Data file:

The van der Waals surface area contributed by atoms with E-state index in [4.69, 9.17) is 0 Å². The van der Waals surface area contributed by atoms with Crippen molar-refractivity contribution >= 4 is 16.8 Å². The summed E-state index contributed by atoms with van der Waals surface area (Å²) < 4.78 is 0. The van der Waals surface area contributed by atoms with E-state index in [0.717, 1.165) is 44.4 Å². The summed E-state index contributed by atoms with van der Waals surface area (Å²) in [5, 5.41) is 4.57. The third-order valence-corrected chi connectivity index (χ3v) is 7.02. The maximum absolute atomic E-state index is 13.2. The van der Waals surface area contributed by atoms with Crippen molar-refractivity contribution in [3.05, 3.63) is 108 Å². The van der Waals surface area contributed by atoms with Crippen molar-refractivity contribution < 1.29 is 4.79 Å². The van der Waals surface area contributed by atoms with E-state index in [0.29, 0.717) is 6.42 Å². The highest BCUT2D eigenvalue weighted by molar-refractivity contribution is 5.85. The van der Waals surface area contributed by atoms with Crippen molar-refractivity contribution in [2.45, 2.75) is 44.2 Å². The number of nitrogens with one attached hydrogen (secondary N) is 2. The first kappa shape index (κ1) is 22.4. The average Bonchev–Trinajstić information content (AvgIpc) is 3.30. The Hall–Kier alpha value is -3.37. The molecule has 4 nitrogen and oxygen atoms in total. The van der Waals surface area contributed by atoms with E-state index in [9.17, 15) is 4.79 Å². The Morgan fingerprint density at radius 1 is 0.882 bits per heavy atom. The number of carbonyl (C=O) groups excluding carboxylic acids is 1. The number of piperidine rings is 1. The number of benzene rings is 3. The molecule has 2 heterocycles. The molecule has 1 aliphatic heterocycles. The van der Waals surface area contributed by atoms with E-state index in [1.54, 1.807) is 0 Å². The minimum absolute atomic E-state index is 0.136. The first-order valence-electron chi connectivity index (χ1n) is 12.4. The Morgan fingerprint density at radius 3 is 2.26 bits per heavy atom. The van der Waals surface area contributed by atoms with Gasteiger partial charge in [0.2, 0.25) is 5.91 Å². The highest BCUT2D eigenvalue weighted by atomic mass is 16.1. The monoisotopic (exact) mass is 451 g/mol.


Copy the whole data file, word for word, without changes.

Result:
The van der Waals surface area contributed by atoms with E-state index in [4.69, 9.17) is 0 Å². The van der Waals surface area contributed by atoms with Crippen molar-refractivity contribution >= 4 is 16.8 Å². The summed E-state index contributed by atoms with van der Waals surface area (Å²) < 4.78 is 0. The van der Waals surface area contributed by atoms with E-state index in [0.717, 1.165) is 44.4 Å². The summed E-state index contributed by atoms with van der Waals surface area (Å²) in [5, 5.41) is 4.57. The third-order valence-corrected chi connectivity index (χ3v) is 7.02. The maximum absolute atomic E-state index is 13.2. The van der Waals surface area contributed by atoms with Crippen molar-refractivity contribution in [3.05, 3.63) is 108 Å². The van der Waals surface area contributed by atoms with Crippen molar-refractivity contribution < 1.29 is 4.79 Å². The van der Waals surface area contributed by atoms with E-state index in [0.29, 0.717) is 6.42 Å². The highest BCUT2D eigenvalue weighted by molar-refractivity contribution is 5.85. The van der Waals surface area contributed by atoms with Crippen molar-refractivity contribution in [2.45, 2.75) is 44.2 Å². The number of nitrogens with one attached hydrogen (secondary N) is 2. The first kappa shape index (κ1) is 22.4. The average Bonchev–Trinajstić information content (AvgIpc) is 3.30. The Hall–Kier alpha value is -3.37. The molecule has 4 nitrogen and oxygen atoms in total. The van der Waals surface area contributed by atoms with E-state index in [9.17, 15) is 4.79 Å². The Morgan fingerprint density at radius 1 is 0.882 bits per heavy atom. The number of carbonyl (C=O) groups excluding carboxylic acids is 1. The number of piperidine rings is 1. The number of benzene rings is 3. The molecule has 2 heterocycles. The molecule has 1 aliphatic heterocycles. The van der Waals surface area contributed by atoms with E-state index in [1.54, 1.807) is 0 Å². The minimum absolute atomic E-state index is 0.136. The first-order valence-electron chi connectivity index (χ1n) is 12.4. The Morgan fingerprint density at radius 3 is 2.26 bits per heavy atom. The van der Waals surface area contributed by atoms with Gasteiger partial charge in [0.2, 0.25) is 5.91 Å². The highest BCUT2D eigenvalue weighted by atomic mass is 16.1. The monoisotopic (exact) mass is 451 g/mol.